So, he's married with two kids. Two cute kids, that is.

I have not seen any recent picture of him or his wife, so he's bald until he tells me otherwise.

[Hi, Paul!]

 Finishing up the little things

Having little things on my to-do list for long periods of time causes a build up of stress that can be relieved only by completing said tasks.

I'm finally getting some of these things done.

Today, I finally (finally!) finished the MPUL rosters for the UPA. I had dragged my feet because I wanted to use the online rostering system for the league, using it as my test case. That didn't happen. By a lot.

Then I didn't want to submit the rosters because there were too many people who hadn't paid up, or were not roster current.

But I finally finished it. I wrote the code to email all the people and tell them to pay up, or submit a waiver as needed. Then wrote the code to generate the league members listing as one big roster. And now it's done. And now it's a load off my mind.

Now, to finish Bharat's task...

 Intimidating oneself

This past weekend, Kris, Ben and Kyle ran in the Wildflower Triathalon. I went to support them, carry their crap, run errands, and cheer them on. When we were leaving, as I walked up a flight of stairs a triathalon participant caught my eye at the top of the stairs.

She was a fit black woman with her triathalon number pinned to her jersey. About my height with a bright smile on her face, she carried herself like a tired athlete who conquered the course and walked away victorious.

Crossing the net and projecting incredible athletic feats and daring accomplishments, I made a note of her number intending to look it up today.

And so I did.

I went to the Wildflower 2005 website, and tried to look up the triathlete's information by her bib number, 8579. Turns out, the search form worked only by event, first name, last name, gender and age group. Well, I knew her gender and guessed her event was the Olympic distance triathalon. There were over 3100 women participants, and the results displayed 50 athletes to a page.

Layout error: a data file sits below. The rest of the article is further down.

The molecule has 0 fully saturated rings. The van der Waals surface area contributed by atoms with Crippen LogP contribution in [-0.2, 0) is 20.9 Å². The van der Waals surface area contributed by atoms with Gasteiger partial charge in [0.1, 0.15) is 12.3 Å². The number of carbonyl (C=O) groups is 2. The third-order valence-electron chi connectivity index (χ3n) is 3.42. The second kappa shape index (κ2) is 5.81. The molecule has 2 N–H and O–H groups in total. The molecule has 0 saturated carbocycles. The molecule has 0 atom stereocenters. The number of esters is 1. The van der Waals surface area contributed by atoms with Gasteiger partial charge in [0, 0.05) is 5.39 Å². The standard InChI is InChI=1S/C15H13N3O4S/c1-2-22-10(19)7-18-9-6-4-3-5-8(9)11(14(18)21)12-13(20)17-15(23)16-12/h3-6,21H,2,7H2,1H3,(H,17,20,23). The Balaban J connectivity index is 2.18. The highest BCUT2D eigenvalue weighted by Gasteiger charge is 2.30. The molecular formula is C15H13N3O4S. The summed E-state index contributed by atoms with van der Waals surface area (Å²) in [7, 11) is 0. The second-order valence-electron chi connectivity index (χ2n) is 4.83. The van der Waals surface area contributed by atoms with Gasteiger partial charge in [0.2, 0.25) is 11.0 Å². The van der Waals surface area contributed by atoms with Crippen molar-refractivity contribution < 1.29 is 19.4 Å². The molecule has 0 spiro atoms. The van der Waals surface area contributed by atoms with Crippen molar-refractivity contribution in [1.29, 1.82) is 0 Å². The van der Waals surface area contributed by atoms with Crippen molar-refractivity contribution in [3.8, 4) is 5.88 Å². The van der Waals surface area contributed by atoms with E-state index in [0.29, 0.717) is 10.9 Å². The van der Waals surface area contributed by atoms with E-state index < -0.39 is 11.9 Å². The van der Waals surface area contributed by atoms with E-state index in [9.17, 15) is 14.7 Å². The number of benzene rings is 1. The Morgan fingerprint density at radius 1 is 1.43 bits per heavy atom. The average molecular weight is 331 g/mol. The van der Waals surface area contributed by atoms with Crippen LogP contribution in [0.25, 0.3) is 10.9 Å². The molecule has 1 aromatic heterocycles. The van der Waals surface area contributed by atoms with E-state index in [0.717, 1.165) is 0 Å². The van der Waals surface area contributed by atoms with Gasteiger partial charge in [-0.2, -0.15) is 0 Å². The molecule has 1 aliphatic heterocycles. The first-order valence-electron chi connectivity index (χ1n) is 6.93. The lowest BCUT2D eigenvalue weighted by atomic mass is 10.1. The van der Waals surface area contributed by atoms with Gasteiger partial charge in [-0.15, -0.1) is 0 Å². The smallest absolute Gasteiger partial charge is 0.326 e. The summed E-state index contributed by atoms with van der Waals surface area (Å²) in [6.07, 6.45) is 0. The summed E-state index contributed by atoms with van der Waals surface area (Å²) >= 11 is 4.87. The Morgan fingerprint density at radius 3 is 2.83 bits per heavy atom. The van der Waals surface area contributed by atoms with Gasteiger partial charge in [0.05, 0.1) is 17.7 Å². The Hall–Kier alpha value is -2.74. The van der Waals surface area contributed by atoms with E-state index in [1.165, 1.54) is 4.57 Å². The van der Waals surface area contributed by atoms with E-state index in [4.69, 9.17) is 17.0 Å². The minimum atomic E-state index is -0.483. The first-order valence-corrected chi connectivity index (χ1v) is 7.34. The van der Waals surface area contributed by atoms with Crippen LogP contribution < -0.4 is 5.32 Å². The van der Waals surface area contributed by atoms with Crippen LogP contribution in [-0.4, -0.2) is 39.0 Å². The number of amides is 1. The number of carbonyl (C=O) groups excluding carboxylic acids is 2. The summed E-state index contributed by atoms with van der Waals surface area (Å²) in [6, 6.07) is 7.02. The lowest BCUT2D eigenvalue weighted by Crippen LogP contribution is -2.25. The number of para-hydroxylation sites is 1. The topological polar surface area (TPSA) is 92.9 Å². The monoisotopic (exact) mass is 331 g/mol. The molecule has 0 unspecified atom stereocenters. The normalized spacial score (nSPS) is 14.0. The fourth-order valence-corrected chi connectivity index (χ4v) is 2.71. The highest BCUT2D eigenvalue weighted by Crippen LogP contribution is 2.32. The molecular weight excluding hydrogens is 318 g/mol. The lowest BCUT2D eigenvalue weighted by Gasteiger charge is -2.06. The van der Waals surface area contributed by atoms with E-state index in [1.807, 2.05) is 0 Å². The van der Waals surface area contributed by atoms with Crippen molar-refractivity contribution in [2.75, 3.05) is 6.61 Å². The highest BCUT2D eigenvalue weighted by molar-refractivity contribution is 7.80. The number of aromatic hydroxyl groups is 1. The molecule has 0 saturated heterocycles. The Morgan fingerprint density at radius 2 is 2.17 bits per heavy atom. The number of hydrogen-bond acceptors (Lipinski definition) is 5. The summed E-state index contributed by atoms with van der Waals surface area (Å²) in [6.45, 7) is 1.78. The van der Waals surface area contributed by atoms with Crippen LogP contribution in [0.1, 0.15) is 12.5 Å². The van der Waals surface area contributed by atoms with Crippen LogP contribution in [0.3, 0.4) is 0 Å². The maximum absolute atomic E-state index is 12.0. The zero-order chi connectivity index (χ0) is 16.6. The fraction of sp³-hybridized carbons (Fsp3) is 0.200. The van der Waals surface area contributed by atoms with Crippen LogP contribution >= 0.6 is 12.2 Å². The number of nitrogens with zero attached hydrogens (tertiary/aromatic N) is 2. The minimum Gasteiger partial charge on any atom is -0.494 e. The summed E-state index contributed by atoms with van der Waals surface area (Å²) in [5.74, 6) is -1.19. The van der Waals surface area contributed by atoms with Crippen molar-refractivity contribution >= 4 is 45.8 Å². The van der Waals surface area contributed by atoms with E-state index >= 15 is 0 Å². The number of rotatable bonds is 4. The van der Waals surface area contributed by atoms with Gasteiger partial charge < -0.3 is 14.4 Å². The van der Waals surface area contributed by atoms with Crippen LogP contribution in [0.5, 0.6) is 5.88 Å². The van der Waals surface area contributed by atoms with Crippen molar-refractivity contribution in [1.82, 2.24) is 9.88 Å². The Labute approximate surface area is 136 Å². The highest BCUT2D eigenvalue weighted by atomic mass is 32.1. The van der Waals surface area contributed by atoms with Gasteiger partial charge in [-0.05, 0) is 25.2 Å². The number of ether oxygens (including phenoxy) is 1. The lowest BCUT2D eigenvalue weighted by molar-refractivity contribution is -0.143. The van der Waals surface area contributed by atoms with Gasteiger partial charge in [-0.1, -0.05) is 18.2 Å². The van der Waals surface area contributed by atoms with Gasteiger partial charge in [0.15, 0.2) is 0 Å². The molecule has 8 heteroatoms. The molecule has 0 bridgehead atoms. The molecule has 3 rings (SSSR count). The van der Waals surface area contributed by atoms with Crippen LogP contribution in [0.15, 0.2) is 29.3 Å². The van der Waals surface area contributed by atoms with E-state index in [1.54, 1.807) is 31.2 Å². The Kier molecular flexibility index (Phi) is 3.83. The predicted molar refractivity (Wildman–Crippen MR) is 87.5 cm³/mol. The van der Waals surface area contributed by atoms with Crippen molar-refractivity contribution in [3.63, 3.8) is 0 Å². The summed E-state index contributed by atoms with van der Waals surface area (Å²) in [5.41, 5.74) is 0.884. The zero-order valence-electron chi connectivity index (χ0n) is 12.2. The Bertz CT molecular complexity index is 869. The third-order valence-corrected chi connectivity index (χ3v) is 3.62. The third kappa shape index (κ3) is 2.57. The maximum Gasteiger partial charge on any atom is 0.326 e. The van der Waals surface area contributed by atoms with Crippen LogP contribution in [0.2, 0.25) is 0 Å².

Ugh.

So, I guessed her age between 18 and 30, because of her bib number (which were allocated based on age), giving me 647 participants to look through. She wasn't on those pages, so I looked in 31 to 40. She wasn't there. Good lord woman, how old are you?

41.

Turns out, the woman is Retha Howard. She completed the triathalon in just under 4 hours: 3:52:07. She lives in San Francisco and trains with the Embarcadero YMCA. She ran a 9:52/mile pace in the 10k, and rode a 38:26/mile pace in the 40k ride. She spent 9:41 in transistions (contrasting to the Kris-Ben-Kyle transistion times of about 2:10).

Putting this all into perspective now, Lora Bowman did the triathalon in 3:44:04. Cat Rondeau, uber athlete, did it in 3:13:39. I'm closer to Lora, and apparently Retha.

Lessons learned?

I'm still projecting every other person out there to be better, stronger, faster than I am. I'm still intimidating myself when I don't need to be. I'm still not objective when it comes guessing anything about someone else: abilities, age, etc.

As much confidence as I project, apparently I haven't internalized nearly enough.